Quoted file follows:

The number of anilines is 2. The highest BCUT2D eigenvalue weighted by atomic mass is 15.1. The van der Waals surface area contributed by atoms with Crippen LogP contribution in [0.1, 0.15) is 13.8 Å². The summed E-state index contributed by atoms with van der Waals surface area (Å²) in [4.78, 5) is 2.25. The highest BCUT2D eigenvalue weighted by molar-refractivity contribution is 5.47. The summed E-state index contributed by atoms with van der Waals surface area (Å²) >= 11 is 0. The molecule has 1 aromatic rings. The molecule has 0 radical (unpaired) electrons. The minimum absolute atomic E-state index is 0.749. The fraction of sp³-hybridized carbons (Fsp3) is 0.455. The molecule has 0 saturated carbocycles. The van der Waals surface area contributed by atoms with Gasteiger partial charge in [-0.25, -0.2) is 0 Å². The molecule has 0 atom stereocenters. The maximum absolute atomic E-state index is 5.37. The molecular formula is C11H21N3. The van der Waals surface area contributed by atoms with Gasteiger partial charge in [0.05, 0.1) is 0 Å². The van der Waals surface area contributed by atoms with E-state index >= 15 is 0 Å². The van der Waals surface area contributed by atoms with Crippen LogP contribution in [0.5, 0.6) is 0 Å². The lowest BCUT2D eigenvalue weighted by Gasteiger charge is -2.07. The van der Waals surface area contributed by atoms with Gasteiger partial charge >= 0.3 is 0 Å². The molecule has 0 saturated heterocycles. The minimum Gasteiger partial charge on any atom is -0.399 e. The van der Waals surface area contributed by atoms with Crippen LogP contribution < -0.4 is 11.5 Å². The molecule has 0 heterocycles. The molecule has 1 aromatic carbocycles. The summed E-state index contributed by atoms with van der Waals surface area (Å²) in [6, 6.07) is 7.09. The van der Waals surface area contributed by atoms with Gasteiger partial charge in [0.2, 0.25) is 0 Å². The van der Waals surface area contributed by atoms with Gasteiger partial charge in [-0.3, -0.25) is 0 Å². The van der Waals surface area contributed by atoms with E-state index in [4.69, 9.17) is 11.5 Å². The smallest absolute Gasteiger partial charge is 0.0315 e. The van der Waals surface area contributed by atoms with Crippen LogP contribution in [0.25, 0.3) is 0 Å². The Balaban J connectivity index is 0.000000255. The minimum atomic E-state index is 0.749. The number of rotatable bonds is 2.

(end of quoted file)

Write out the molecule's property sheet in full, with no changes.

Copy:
The number of anilines is 2. The highest BCUT2D eigenvalue weighted by atomic mass is 15.1. The van der Waals surface area contributed by atoms with Crippen LogP contribution in [0.1, 0.15) is 13.8 Å². The summed E-state index contributed by atoms with van der Waals surface area (Å²) in [4.78, 5) is 2.25. The highest BCUT2D eigenvalue weighted by molar-refractivity contribution is 5.47. The summed E-state index contributed by atoms with van der Waals surface area (Å²) >= 11 is 0. The molecule has 1 aromatic rings. The molecule has 0 radical (unpaired) electrons. The minimum absolute atomic E-state index is 0.749. The fraction of sp³-hybridized carbons (Fsp3) is 0.455. The molecule has 0 saturated carbocycles. The van der Waals surface area contributed by atoms with Gasteiger partial charge in [-0.25, -0.2) is 0 Å². The molecule has 0 atom stereocenters. The maximum absolute atomic E-state index is 5.37. The molecular formula is C11H21N3. The van der Waals surface area contributed by atoms with Gasteiger partial charge in [0.05, 0.1) is 0 Å². The van der Waals surface area contributed by atoms with E-state index >= 15 is 0 Å². The van der Waals surface area contributed by atoms with Crippen LogP contribution in [0.5, 0.6) is 0 Å². The lowest BCUT2D eigenvalue weighted by Gasteiger charge is -2.07. The van der Waals surface area contributed by atoms with Gasteiger partial charge >= 0.3 is 0 Å². The molecule has 0 saturated heterocycles. The minimum Gasteiger partial charge on any atom is -0.399 e. The van der Waals surface area contributed by atoms with Crippen LogP contribution < -0.4 is 11.5 Å². The molecule has 0 heterocycles. The molecule has 1 aromatic carbocycles. The summed E-state index contributed by atoms with van der Waals surface area (Å²) in [6, 6.07) is 7.09. The van der Waals surface area contributed by atoms with Gasteiger partial charge in [0.2, 0.25) is 0 Å². The van der Waals surface area contributed by atoms with Gasteiger partial charge in [-0.3, -0.25) is 0 Å². The van der Waals surface area contributed by atoms with E-state index in [4.69, 9.17) is 11.5 Å². The smallest absolute Gasteiger partial charge is 0.0315 e. The van der Waals surface area contributed by atoms with Crippen LogP contribution in [0.25, 0.3) is 0 Å². The Balaban J connectivity index is 0.000000255. The minimum atomic E-state index is 0.749. The number of rotatable bonds is 2.